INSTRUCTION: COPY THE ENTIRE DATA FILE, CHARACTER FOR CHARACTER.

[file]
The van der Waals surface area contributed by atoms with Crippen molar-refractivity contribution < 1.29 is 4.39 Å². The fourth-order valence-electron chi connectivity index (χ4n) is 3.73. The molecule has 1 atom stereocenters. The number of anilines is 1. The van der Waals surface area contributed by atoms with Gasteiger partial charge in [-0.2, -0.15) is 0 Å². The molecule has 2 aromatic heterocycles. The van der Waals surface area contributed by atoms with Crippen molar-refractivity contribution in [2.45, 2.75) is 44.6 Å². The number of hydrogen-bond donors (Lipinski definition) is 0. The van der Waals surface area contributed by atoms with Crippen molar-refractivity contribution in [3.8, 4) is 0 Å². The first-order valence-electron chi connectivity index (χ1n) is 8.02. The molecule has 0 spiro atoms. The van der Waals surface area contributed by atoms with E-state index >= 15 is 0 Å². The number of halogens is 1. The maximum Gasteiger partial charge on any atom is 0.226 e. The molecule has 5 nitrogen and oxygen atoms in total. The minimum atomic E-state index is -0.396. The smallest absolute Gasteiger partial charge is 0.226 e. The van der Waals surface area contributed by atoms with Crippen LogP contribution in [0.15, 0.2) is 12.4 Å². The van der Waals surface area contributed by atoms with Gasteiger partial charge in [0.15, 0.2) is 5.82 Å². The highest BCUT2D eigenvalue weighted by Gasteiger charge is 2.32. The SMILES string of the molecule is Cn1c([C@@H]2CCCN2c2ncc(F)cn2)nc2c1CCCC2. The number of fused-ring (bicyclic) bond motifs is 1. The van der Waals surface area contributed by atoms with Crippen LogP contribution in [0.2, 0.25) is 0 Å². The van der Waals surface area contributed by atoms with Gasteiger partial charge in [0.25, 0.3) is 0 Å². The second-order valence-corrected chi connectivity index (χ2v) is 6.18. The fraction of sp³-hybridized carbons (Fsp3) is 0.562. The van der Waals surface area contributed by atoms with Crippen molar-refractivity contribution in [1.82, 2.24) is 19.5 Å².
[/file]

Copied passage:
The van der Waals surface area contributed by atoms with Crippen molar-refractivity contribution < 1.29 is 4.39 Å². The fourth-order valence-electron chi connectivity index (χ4n) is 3.73. The molecule has 1 atom stereocenters. The number of anilines is 1. The van der Waals surface area contributed by atoms with Gasteiger partial charge in [-0.2, -0.15) is 0 Å². The molecule has 2 aromatic heterocycles. The van der Waals surface area contributed by atoms with Crippen molar-refractivity contribution in [2.45, 2.75) is 44.6 Å². The number of hydrogen-bond donors (Lipinski definition) is 0. The van der Waals surface area contributed by atoms with Crippen molar-refractivity contribution in [3.8, 4) is 0 Å². The first-order valence-electron chi connectivity index (χ1n) is 8.02. The molecule has 0 spiro atoms. The van der Waals surface area contributed by atoms with E-state index >= 15 is 0 Å². The number of halogens is 1. The maximum Gasteiger partial charge on any atom is 0.226 e. The molecule has 5 nitrogen and oxygen atoms in total. The minimum atomic E-state index is -0.396. The smallest absolute Gasteiger partial charge is 0.226 e. The van der Waals surface area contributed by atoms with Crippen LogP contribution in [0.15, 0.2) is 12.4 Å². The van der Waals surface area contributed by atoms with Gasteiger partial charge in [0.15, 0.2) is 5.82 Å². The highest BCUT2D eigenvalue weighted by Gasteiger charge is 2.32. The SMILES string of the molecule is Cn1c([C@@H]2CCCN2c2ncc(F)cn2)nc2c1CCCC2. The number of fused-ring (bicyclic) bond motifs is 1. The van der Waals surface area contributed by atoms with Crippen LogP contribution in [0.2, 0.25) is 0 Å². The van der Waals surface area contributed by atoms with Gasteiger partial charge in [0.25, 0.3) is 0 Å². The second-order valence-corrected chi connectivity index (χ2v) is 6.18. The fraction of sp³-hybridized carbons (Fsp3) is 0.562. The van der Waals surface area contributed by atoms with Crippen molar-refractivity contribution in [1.82, 2.24) is 19.5 Å².